- BOJ tweaks policy to make its stimulus program more flexible
- But it maintains pledge to keep long-term rates around zero pct
- JGB 10-year yield drops, pulls sharply away from 1-1/2-yr highs
Japanese government bond rallied on Tuesday after the central bank tweaked its monetary policy but pledged to keep interest rates “very low,” bringing relief to a market which had braced for more radical changes to monetary policy.
Following its two-day policy board meeting, the Bank of Japan took measures to make its massive stimulus program more flexible, reflecting its forecast that it would take time for inflation to hit its 2 percent target.
The central bank said long-term interest rates may fluctuate depending on economic and price developments and that it would conduct its bond-buying program flexibly.
It did, however, maintain the short-term interest rate target at minus 0.1 percent and a pledge to guide 10-year government bond yields around zero percent by a 7-2 vote.
“Speculation and perhaps fear prior to the BOJ decision was that policy tweaks could include allowing interest rates to go higher. But the actual outcome showed the BOJ maintaining its short- and long-term yield targets and also its JGB buying amount under new guidance,” said Naomi Muguruma, senior market economist at Mitsubishi UFJ Morgan Stanley Securities.
“It has become clear that the tweaks does not involve policy exits or interest rate hikes. JGBs are thus being bought back as a result.”
September 10-year JGB futures were up 0.20 point at 150.64 after stooping to 150.24.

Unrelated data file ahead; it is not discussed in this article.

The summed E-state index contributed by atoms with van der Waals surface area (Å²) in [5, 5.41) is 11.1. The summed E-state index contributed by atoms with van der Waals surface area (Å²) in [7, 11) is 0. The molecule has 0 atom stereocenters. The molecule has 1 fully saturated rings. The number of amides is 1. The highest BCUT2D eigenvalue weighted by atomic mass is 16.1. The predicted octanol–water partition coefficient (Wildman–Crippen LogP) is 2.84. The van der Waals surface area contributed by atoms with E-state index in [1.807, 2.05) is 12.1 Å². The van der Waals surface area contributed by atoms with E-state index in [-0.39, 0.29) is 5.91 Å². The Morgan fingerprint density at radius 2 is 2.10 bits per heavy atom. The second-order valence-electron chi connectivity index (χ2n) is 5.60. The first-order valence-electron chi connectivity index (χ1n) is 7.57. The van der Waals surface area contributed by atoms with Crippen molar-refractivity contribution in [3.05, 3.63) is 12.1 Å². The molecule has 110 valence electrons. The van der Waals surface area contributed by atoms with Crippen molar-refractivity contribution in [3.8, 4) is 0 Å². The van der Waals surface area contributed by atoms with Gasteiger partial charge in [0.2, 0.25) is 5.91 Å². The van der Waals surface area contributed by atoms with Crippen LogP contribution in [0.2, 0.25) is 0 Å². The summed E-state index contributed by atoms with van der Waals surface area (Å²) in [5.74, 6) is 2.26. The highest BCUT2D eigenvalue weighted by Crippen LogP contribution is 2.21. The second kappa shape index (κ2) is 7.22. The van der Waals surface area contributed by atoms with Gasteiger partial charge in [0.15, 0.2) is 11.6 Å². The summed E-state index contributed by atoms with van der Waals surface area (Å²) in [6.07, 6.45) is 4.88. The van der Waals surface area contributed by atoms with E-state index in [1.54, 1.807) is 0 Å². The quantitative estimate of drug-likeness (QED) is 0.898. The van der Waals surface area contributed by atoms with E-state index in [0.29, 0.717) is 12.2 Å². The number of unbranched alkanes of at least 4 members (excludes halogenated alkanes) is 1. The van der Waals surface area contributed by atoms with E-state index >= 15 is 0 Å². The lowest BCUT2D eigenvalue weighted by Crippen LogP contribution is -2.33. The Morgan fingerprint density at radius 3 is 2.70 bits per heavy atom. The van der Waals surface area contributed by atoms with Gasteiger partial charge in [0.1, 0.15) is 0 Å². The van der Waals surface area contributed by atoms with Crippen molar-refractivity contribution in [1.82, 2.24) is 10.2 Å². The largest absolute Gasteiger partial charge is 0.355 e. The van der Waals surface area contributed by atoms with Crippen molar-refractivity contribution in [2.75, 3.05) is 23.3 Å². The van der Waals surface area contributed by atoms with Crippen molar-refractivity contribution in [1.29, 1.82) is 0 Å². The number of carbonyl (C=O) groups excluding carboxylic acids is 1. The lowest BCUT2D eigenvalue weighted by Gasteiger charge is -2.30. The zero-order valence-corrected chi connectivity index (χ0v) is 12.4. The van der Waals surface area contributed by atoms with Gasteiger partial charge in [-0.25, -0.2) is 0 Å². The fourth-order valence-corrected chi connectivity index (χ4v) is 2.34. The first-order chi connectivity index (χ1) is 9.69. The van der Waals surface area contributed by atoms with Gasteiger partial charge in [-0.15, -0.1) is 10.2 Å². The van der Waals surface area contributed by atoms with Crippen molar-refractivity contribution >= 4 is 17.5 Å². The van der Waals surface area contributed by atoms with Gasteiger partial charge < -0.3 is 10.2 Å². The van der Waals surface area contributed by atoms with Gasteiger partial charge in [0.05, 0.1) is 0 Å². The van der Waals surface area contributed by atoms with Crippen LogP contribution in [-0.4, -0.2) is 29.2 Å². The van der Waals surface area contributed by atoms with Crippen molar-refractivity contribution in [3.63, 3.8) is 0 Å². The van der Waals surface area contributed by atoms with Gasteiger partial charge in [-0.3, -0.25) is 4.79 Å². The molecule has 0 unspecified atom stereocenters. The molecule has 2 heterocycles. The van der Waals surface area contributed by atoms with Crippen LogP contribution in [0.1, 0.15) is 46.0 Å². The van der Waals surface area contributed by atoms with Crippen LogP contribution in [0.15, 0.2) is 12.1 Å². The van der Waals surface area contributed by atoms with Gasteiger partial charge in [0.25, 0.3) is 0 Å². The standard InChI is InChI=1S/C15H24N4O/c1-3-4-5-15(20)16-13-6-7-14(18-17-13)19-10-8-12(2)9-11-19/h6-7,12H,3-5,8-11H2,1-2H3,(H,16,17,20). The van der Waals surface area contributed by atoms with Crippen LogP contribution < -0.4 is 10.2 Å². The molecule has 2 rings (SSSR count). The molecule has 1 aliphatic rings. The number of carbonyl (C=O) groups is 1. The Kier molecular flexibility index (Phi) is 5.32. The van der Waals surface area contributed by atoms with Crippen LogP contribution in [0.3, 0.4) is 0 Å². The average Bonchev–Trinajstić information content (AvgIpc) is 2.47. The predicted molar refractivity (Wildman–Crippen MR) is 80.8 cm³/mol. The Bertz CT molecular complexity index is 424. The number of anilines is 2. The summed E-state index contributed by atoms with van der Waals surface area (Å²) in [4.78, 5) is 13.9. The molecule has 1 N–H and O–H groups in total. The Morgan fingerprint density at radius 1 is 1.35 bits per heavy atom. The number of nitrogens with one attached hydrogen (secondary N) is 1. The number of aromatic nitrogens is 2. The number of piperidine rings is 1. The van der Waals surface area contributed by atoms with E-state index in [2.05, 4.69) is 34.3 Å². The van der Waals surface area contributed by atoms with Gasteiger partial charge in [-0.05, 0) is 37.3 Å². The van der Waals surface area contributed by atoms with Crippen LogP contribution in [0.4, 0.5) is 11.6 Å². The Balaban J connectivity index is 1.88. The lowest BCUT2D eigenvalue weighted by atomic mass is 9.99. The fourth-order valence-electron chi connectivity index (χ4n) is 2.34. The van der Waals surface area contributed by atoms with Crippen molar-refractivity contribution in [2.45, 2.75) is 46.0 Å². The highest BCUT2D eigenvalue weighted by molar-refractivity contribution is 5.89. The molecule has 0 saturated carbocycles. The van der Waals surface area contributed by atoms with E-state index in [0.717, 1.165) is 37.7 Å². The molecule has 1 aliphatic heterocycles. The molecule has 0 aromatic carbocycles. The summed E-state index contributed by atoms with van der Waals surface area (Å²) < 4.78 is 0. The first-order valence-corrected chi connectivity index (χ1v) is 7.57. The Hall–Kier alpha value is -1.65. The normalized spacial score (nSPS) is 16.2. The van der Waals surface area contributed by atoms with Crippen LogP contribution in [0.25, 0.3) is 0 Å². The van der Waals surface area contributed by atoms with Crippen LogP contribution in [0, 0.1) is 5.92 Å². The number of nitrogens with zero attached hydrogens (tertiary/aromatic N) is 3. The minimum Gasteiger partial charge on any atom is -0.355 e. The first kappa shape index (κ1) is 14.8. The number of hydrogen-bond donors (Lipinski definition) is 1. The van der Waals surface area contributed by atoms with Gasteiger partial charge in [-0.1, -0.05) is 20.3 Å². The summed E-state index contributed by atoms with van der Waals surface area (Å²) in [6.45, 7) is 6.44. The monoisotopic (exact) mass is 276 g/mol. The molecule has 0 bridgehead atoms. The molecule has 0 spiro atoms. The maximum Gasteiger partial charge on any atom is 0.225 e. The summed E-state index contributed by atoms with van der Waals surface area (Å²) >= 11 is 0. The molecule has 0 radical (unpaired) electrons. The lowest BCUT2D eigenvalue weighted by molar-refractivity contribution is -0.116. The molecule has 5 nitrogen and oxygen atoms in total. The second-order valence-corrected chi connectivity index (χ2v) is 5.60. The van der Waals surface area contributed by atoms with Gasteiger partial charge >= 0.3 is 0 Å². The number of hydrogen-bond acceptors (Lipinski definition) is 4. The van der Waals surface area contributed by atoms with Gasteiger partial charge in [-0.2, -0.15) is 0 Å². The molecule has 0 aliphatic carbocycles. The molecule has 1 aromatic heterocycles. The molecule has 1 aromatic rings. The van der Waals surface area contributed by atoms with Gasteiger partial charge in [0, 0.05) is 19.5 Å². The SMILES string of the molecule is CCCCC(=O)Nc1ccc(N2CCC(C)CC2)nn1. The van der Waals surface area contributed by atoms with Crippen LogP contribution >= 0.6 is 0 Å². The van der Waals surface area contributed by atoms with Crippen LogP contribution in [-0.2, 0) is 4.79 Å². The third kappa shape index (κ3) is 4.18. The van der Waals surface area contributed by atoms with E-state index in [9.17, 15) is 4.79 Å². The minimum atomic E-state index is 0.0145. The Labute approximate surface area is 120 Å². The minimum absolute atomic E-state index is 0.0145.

The benchmark 10-year JGB yield fell 3.5 basis points to 0.065 percent.
The 10-year yield had risen steadily over the last week, reaching a 1-1/2-year high of 0.11 percent on Monday as the market braced for the BOJ potentially considering steps to make its huge monetary stimulus more sustainable.
The spike by the 10-year yield prompted the central bank to conduct three special JGB buying operations over the past six trading days to limit the yield’s rise.
The yield curve flattened on Tuesday as super long JGB yields declined sharply after the BOJ policy decision.
The 40-year yield dropped 8.5 basis points to 0.880 percent, pulling away from a six-month peak of 0.965 percent.
Financial markets have been abuzz with speculation after various media reports suggested the possibility of BOJ tweaking its policy.
Some had speculated the BOJ could consider adjusting its yield-curve control (YCC) scheme, which it maintains by buying large amounts of JGBs. Repeated purchases of JGBs have robbed the bond market of liquidity, and near-zero rates under YCC have strained bank lending.
Separately, the BOJ announced its debt-buying operation plan for August, leaving its buying range for all the JGB maturities unchanged from July.